Ireland Targeting $27b in Indigenous Exports by 2020
World Economy

Ireland Targeting $27b in Indigenous Exports by 2020

The Irish government on Wednesday launched its new trade strategy: Ireland Connected: Trading and Investing in a Dynamic World.   
Ireland Connected is the successor to the previous Trade, Tourism and Investment Strategy, which ran from 2010 to 2015 and saw extraordinary success despite low growth in the global economy during that period, Business World reported.
It sets ambitious targets for Ireland’s exports, foreign direct investment, tourism and international education. The new strategy aims to deepen Ireland’s economic resilience and responsiveness in the face of highly changeable global conditions by intensifying the business development activity in existing markets and diversifying into new regions. The aim is to reinforce Team Ireland’s agility and capacity to respond to the dynamic global environment.
 The strategy hopes to generate 30,000 more jobs in tourism by 2020 and €5 billion in overseas tourism revenues by 2025. It also hopes to increase Ireland’s indigenous exports, including food, to reach €26 billion ($27.44 billion) by 2020–up by 26% from 2015.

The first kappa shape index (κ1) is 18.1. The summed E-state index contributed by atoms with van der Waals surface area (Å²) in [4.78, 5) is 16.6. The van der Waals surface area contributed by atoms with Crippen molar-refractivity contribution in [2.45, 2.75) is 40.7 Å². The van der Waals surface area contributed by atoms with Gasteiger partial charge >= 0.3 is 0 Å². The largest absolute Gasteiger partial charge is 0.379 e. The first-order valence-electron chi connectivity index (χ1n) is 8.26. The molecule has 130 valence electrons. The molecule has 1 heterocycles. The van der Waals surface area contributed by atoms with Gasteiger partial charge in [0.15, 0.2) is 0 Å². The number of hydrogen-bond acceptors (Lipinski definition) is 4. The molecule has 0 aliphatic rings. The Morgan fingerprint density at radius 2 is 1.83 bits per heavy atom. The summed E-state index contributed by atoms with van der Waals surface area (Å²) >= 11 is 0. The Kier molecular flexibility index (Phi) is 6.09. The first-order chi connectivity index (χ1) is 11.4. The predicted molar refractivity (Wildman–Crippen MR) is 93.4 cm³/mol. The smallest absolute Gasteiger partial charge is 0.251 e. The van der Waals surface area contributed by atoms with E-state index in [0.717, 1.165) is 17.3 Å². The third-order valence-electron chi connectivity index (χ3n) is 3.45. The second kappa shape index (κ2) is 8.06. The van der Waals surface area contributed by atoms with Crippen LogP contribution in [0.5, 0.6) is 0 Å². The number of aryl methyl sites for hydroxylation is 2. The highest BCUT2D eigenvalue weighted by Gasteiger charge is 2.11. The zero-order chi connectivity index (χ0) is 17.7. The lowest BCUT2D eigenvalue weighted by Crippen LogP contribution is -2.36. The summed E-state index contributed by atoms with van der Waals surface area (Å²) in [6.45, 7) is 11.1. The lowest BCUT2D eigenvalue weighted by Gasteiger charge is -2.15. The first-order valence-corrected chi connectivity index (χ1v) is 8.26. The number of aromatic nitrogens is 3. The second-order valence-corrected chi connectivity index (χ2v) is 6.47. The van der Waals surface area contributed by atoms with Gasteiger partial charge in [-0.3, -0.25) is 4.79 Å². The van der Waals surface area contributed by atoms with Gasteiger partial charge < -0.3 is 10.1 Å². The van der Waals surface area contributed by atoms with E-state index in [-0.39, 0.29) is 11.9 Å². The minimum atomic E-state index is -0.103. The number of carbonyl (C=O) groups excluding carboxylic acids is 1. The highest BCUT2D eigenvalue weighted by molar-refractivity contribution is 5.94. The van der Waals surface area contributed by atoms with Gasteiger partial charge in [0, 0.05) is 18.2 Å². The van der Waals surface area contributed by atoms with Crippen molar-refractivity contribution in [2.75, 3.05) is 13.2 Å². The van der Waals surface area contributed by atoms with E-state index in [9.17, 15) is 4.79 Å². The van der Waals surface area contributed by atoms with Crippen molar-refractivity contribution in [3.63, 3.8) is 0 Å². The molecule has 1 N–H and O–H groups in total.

Furthermore, the strategy hopes to increase value to the economy with an uplift of 25% spend in the economy from Enterprise Ireland supported companies and a 20% uplift from IDA Ireland supported entities.  
 With regards to Brexit, the report aims to intensify and diversify 80% of indigenous export growth to 2020 to be outside of the UK market and maintain exports of at least €7.5 billion to the UK.
 The strategy hopes to secure 900 new foreign direct investments in the period 2015-2019 and to increase the number of Irish owned companies of scale by 30% seeing a greater number exceed turnover thresholds of €3 million, €20 million and €100 million.
Launching the strategy, the Taoiseach (head of government or prime minister of Ireland), Enda Kenny, said, “Ireland is one of the world’s most open, export-based economies and our new trade strategy “Ireland Connected” sets out our strategic plan for the years ahead. While we are determined to preserve the gains that we have made so painstakingly over recent years, Brexit has the potential to reshape Ireland’s enterprise and export strategy for decades to come.”
He added, “Ireland’s immediate priority will be to further diversify and intensify our engagement with non-UK markets, with a particular emphasis on the eurozone. By working together we are confident that with the right policies and cross-government commitment, we will continue to attract FDI, overseas visitors and international students, and to help Irish businesses reach into new markets.”


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